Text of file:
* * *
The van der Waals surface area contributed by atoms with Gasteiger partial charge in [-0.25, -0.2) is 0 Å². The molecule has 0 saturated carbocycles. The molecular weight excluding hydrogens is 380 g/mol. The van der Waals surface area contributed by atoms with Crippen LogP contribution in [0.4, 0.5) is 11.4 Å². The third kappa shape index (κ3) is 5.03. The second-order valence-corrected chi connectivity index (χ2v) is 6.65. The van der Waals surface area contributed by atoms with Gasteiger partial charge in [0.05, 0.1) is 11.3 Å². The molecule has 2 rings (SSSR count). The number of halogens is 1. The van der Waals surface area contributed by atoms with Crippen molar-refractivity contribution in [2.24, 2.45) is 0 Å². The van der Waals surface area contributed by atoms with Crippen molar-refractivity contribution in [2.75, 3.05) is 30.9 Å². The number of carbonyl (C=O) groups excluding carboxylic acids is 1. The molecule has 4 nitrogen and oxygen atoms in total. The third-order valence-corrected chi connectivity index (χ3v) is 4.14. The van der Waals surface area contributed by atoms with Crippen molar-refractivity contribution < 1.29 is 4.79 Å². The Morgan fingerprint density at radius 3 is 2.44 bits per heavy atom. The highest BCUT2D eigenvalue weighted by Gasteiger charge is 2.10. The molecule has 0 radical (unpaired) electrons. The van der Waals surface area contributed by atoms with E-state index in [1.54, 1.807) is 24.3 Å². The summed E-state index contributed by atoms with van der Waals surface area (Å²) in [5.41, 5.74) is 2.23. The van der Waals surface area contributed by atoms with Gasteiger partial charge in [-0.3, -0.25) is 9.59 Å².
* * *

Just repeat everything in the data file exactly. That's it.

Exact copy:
The van der Waals surface area contributed by atoms with Gasteiger partial charge in [-0.25, -0.2) is 0 Å². The molecule has 0 saturated carbocycles. The molecular weight excluding hydrogens is 380 g/mol. The van der Waals surface area contributed by atoms with Crippen LogP contribution in [0.4, 0.5) is 11.4 Å². The third kappa shape index (κ3) is 5.03. The second-order valence-corrected chi connectivity index (χ2v) is 6.65. The van der Waals surface area contributed by atoms with Gasteiger partial charge in [0.05, 0.1) is 11.3 Å². The molecule has 2 rings (SSSR count). The number of halogens is 1. The van der Waals surface area contributed by atoms with Crippen molar-refractivity contribution in [2.24, 2.45) is 0 Å². The van der Waals surface area contributed by atoms with Crippen molar-refractivity contribution in [2.75, 3.05) is 30.9 Å². The number of carbonyl (C=O) groups excluding carboxylic acids is 1. The molecule has 4 nitrogen and oxygen atoms in total. The third-order valence-corrected chi connectivity index (χ3v) is 4.14. The van der Waals surface area contributed by atoms with Crippen molar-refractivity contribution < 1.29 is 4.79 Å². The Morgan fingerprint density at radius 3 is 2.44 bits per heavy atom. The highest BCUT2D eigenvalue weighted by Gasteiger charge is 2.10. The molecule has 0 radical (unpaired) electrons. The van der Waals surface area contributed by atoms with E-state index in [1.54, 1.807) is 24.3 Å². The summed E-state index contributed by atoms with van der Waals surface area (Å²) in [5.41, 5.74) is 2.23. The van der Waals surface area contributed by atoms with Gasteiger partial charge in [-0.3, -0.25) is 9.59 Å².